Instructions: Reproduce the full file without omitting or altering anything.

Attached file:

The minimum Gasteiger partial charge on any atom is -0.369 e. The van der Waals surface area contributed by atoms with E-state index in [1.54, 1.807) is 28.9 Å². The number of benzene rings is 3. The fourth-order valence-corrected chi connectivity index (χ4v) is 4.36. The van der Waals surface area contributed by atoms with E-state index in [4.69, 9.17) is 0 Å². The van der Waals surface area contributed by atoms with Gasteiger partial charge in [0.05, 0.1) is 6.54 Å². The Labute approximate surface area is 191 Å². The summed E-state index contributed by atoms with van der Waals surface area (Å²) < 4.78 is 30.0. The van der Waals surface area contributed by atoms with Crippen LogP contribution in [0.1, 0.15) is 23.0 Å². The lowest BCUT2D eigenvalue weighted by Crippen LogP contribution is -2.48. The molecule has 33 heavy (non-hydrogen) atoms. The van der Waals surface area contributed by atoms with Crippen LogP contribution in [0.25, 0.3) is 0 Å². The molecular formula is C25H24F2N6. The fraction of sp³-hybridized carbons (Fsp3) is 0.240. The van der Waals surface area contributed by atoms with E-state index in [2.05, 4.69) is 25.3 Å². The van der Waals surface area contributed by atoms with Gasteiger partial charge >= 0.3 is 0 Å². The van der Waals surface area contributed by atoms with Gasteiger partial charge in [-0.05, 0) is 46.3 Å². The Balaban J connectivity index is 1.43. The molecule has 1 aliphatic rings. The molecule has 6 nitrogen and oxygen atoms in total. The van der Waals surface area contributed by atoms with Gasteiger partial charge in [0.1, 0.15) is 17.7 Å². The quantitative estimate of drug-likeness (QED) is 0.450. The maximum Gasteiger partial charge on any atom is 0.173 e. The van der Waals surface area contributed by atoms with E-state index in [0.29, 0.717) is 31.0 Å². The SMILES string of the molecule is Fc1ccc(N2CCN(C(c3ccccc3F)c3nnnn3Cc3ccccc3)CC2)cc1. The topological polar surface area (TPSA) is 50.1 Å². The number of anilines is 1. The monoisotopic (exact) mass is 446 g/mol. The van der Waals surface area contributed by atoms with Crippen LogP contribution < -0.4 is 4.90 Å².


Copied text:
The minimum Gasteiger partial charge on any atom is -0.369 e. The van der Waals surface area contributed by atoms with E-state index in [1.54, 1.807) is 28.9 Å². The number of benzene rings is 3. The fourth-order valence-corrected chi connectivity index (χ4v) is 4.36. The van der Waals surface area contributed by atoms with E-state index in [4.69, 9.17) is 0 Å². The van der Waals surface area contributed by atoms with Gasteiger partial charge in [0.05, 0.1) is 6.54 Å². The Labute approximate surface area is 191 Å². The summed E-state index contributed by atoms with van der Waals surface area (Å²) < 4.78 is 30.0. The van der Waals surface area contributed by atoms with Crippen LogP contribution in [0.1, 0.15) is 23.0 Å². The lowest BCUT2D eigenvalue weighted by Crippen LogP contribution is -2.48. The molecule has 33 heavy (non-hydrogen) atoms. The van der Waals surface area contributed by atoms with Crippen LogP contribution in [0.25, 0.3) is 0 Å². The molecular formula is C25H24F2N6. The fraction of sp³-hybridized carbons (Fsp3) is 0.240. The van der Waals surface area contributed by atoms with E-state index in [2.05, 4.69) is 25.3 Å². The van der Waals surface area contributed by atoms with Gasteiger partial charge >= 0.3 is 0 Å². The van der Waals surface area contributed by atoms with Gasteiger partial charge in [-0.05, 0) is 46.3 Å². The Balaban J connectivity index is 1.43. The molecule has 1 aliphatic rings. The molecule has 6 nitrogen and oxygen atoms in total. The van der Waals surface area contributed by atoms with Gasteiger partial charge in [0.1, 0.15) is 17.7 Å². The quantitative estimate of drug-likeness (QED) is 0.450. The maximum Gasteiger partial charge on any atom is 0.173 e. The van der Waals surface area contributed by atoms with E-state index in [0.29, 0.717) is 31.0 Å². The SMILES string of the molecule is Fc1ccc(N2CCN(C(c3ccccc3F)c3nnnn3Cc3ccccc3)CC2)cc1. The topological polar surface area (TPSA) is 50.1 Å². The number of anilines is 1. The monoisotopic (exact) mass is 446 g/mol. The van der Waals surface area contributed by atoms with Crippen LogP contribution < -0.4 is 4.90 Å².